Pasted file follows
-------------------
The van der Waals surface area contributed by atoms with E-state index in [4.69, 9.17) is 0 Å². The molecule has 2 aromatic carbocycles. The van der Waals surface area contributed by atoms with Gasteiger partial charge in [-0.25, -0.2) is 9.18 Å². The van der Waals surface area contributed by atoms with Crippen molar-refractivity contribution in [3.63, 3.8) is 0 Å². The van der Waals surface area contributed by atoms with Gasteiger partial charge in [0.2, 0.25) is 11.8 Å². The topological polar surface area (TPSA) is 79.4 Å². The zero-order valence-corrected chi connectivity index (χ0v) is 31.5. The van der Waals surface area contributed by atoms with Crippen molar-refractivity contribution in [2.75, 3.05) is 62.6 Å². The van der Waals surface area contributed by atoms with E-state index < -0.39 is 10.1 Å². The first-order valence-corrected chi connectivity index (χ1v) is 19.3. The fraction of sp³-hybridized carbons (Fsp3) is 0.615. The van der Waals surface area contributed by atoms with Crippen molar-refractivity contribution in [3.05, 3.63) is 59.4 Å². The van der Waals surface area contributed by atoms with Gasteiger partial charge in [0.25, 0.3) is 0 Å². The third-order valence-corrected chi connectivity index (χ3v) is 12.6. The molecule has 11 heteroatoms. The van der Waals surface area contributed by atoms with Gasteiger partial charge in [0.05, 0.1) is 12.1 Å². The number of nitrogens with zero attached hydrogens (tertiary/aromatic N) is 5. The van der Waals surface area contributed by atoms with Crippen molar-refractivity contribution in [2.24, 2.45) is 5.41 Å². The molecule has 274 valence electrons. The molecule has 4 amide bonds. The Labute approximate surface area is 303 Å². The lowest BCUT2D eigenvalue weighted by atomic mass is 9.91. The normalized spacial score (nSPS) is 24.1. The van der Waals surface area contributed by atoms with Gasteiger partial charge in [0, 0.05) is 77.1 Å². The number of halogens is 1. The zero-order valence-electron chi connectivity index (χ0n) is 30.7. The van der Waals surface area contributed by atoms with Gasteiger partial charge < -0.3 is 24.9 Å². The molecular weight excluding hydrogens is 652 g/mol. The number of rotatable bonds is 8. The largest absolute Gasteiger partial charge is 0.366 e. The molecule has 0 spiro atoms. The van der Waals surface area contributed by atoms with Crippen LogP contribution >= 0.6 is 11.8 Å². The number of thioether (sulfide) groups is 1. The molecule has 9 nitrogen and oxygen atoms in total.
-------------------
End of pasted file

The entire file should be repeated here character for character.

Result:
The van der Waals surface area contributed by atoms with E-state index in [4.69, 9.17) is 0 Å². The molecule has 2 aromatic carbocycles. The van der Waals surface area contributed by atoms with Gasteiger partial charge in [-0.25, -0.2) is 9.18 Å². The van der Waals surface area contributed by atoms with Crippen molar-refractivity contribution in [3.63, 3.8) is 0 Å². The van der Waals surface area contributed by atoms with Gasteiger partial charge in [0.2, 0.25) is 11.8 Å². The topological polar surface area (TPSA) is 79.4 Å². The zero-order valence-corrected chi connectivity index (χ0v) is 31.5. The van der Waals surface area contributed by atoms with Crippen molar-refractivity contribution in [2.75, 3.05) is 62.6 Å². The van der Waals surface area contributed by atoms with E-state index < -0.39 is 10.1 Å². The first-order valence-corrected chi connectivity index (χ1v) is 19.3. The fraction of sp³-hybridized carbons (Fsp3) is 0.615. The van der Waals surface area contributed by atoms with Crippen molar-refractivity contribution in [3.05, 3.63) is 59.4 Å². The van der Waals surface area contributed by atoms with Gasteiger partial charge in [0.25, 0.3) is 0 Å². The third-order valence-corrected chi connectivity index (χ3v) is 12.6. The molecule has 11 heteroatoms. The van der Waals surface area contributed by atoms with Gasteiger partial charge in [0.05, 0.1) is 12.1 Å². The number of nitrogens with zero attached hydrogens (tertiary/aromatic N) is 5. The van der Waals surface area contributed by atoms with Crippen molar-refractivity contribution in [2.24, 2.45) is 5.41 Å². The molecule has 274 valence electrons. The molecule has 4 amide bonds. The Labute approximate surface area is 303 Å². The lowest BCUT2D eigenvalue weighted by atomic mass is 9.91. The normalized spacial score (nSPS) is 24.1. The van der Waals surface area contributed by atoms with Gasteiger partial charge in [0, 0.05) is 77.1 Å². The number of halogens is 1. The zero-order valence-electron chi connectivity index (χ0n) is 30.7. The van der Waals surface area contributed by atoms with Gasteiger partial charge < -0.3 is 24.9 Å². The molecular weight excluding hydrogens is 652 g/mol. The number of rotatable bonds is 8. The largest absolute Gasteiger partial charge is 0.366 e. The molecule has 0 spiro atoms. The van der Waals surface area contributed by atoms with Crippen LogP contribution >= 0.6 is 11.8 Å². The number of thioether (sulfide) groups is 1. The molecule has 9 nitrogen and oxygen atoms in total.